Tips for Keeping Your Job in a Recession

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Every day, it seems as if the news is filled with reports of layoffs and job cuts at more and more companies. If you’re concerned about the safety of your own position, the New Jersey Society of Certified Public Accountants (NJSCPA) offers the following steps you can take to recession-proof your situation:

Be a Standout
A recession is a good time to increase your visibility and highlight your good side to your employer. Aim for excellence in everything you do. Develop a reputation for reliability, cooperation, timeliness and any other positive attributes you believe your boss values most. Even if you were doing a great job before, try to work even harder to prove just how indispensable you are.

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Go Beyond the Basics
If you’ve been keeping strict 9-to-5 hours, it may be time to consider a change in habits. Getting in early and staying late can impress your boss and demonstrate your job commitment. If your boss asks for volunteers for a new project, make sure your name is on the list. Maintain a realistically cheerful attitude that has a positive influence on your co-workers. Whenever possible, go the extra mile so that your boss sees you as someone who can be counted on at all times.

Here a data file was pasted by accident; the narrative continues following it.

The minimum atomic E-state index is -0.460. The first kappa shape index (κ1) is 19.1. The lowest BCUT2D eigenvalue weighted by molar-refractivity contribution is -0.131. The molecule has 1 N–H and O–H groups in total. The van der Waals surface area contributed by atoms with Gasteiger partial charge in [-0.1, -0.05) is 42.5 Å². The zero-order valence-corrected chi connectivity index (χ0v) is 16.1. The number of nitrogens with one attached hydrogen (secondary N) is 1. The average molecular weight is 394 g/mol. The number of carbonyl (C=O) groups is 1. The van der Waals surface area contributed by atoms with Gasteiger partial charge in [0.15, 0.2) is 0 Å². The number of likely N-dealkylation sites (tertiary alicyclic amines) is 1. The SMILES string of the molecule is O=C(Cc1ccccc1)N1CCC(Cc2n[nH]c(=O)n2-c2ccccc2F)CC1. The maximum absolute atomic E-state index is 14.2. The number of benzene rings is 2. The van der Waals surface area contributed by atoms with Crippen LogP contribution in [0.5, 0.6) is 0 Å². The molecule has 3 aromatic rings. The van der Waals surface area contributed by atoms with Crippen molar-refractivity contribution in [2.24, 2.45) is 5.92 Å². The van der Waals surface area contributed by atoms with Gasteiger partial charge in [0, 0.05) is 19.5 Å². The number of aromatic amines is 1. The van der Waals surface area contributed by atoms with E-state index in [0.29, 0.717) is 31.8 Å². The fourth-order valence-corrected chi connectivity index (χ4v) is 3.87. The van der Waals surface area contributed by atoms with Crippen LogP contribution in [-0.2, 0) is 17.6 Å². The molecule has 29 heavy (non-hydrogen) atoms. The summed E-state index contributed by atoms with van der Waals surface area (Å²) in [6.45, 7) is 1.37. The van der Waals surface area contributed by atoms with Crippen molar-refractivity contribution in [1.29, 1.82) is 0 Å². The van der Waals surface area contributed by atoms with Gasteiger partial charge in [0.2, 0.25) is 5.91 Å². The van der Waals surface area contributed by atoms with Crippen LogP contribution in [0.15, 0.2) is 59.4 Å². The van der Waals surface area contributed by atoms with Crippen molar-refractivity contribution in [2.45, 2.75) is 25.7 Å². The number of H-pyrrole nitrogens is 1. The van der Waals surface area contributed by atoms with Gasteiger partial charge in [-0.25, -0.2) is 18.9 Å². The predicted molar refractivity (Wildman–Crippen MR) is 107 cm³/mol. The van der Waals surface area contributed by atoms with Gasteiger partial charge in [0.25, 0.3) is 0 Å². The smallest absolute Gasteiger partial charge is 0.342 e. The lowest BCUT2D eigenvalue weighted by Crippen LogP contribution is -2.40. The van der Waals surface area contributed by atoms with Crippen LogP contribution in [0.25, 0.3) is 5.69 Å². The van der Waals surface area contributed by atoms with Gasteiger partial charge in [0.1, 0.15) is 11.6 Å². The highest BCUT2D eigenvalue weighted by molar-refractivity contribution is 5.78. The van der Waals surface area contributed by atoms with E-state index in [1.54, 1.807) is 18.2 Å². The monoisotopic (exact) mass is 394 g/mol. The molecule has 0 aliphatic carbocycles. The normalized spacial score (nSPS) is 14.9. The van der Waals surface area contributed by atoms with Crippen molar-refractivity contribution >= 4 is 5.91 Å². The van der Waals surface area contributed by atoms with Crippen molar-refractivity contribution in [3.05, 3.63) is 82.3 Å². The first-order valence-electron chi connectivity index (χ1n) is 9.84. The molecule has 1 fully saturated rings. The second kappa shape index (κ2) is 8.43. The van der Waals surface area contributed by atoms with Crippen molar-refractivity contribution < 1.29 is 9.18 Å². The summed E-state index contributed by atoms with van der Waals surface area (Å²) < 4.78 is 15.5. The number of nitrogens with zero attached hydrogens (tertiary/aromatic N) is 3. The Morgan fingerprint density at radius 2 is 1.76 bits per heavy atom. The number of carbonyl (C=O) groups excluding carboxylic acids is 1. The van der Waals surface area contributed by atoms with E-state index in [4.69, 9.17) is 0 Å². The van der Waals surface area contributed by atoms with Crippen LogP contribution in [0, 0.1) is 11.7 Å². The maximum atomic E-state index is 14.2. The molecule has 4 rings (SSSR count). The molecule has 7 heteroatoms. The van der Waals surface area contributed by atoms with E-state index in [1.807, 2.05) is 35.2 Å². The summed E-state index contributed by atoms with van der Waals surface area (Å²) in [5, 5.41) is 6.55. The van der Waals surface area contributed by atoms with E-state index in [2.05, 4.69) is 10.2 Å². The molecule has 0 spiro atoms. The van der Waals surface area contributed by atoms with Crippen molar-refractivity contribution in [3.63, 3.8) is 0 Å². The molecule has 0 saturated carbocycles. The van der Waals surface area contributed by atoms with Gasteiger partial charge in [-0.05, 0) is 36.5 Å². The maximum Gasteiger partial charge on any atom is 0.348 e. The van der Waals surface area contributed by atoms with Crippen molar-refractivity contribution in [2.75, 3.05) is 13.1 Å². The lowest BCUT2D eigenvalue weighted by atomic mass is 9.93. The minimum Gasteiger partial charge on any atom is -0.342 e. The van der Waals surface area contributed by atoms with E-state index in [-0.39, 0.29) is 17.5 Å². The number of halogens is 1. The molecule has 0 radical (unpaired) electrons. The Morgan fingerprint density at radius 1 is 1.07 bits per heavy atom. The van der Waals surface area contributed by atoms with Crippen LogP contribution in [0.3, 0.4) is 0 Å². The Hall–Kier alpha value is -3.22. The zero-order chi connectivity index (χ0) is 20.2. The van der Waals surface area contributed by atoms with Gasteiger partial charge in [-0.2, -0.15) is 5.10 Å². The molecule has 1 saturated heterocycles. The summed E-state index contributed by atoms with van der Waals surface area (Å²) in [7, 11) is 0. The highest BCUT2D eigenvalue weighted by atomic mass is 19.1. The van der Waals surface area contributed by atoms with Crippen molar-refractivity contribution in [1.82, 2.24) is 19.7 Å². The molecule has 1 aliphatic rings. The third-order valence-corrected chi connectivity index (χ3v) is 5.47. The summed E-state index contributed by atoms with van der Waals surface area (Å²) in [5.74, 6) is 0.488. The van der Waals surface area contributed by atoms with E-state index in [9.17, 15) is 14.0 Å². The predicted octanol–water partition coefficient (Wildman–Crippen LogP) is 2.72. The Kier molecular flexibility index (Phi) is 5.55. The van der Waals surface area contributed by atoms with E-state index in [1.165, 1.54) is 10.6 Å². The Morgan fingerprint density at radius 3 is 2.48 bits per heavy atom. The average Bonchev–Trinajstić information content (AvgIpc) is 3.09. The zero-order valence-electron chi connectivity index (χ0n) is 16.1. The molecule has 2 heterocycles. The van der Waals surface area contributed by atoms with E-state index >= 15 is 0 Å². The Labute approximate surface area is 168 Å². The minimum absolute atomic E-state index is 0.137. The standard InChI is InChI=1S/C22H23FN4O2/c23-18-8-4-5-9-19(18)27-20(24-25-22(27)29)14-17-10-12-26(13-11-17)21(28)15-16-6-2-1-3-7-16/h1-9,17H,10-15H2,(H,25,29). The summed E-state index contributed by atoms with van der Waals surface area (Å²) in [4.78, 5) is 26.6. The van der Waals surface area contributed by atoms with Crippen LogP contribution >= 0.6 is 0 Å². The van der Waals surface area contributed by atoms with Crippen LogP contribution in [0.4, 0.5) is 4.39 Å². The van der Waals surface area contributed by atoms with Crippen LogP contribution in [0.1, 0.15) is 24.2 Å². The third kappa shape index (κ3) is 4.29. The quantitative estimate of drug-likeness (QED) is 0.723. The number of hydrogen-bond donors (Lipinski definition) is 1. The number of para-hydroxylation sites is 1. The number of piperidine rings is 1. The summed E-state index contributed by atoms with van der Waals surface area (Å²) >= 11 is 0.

Highlight Your High Points
Don’t be shy about your accomplishments. In fact, create a list of your achievements containing specific details about the contributions you’ve made. For example, if you’re directly involved in sales or budgeting, note how much revenue you’ve brought in or how much money you’ve saved the company. If you’re in an administrative job, perhaps your ideas for changing work flow in your department has decreased the time needed to complete projects. No matter what your situation, be aware of all the good work you have done — and be ready to discuss it. When these subjects arise, don’t hesitate to remind your boss about the contributions you’ve made. If you believe your company is on the verge of layoffs, consider meeting with your boss to detail the positive benefits you’ve brought and what you believe you can add in the future.

Consider a Pay Cut
Many companies are offering employees pay cuts or unpaid furloughs as a way to avoid layoffs. Taking home less money for the same job doesn’t sound like a good deal, but it just may be right now. That’s because employment can be hard to find in a recession, and you will be losing out on your entire salary during the weeks — and perhaps months — that it may take you to find a new position. That’s why a pay cut or furlough may be a good compromise for both you and your company. In fact, if you are subject to a layoff, offer to work for reduced pay instead. Companies are usually very reluctant to lay off good workers, but may feel they have no other choice — unless you give them one.

For more information on various personal financial matters, visit the NJSCPA’s public service website at www.MoneyMattersNJ.com. While visiting, you can subscribe to Your Money Matters, the NJSCPA’s free, monthly email newsletter to receive valuable personal financial planning advice throughout the year.


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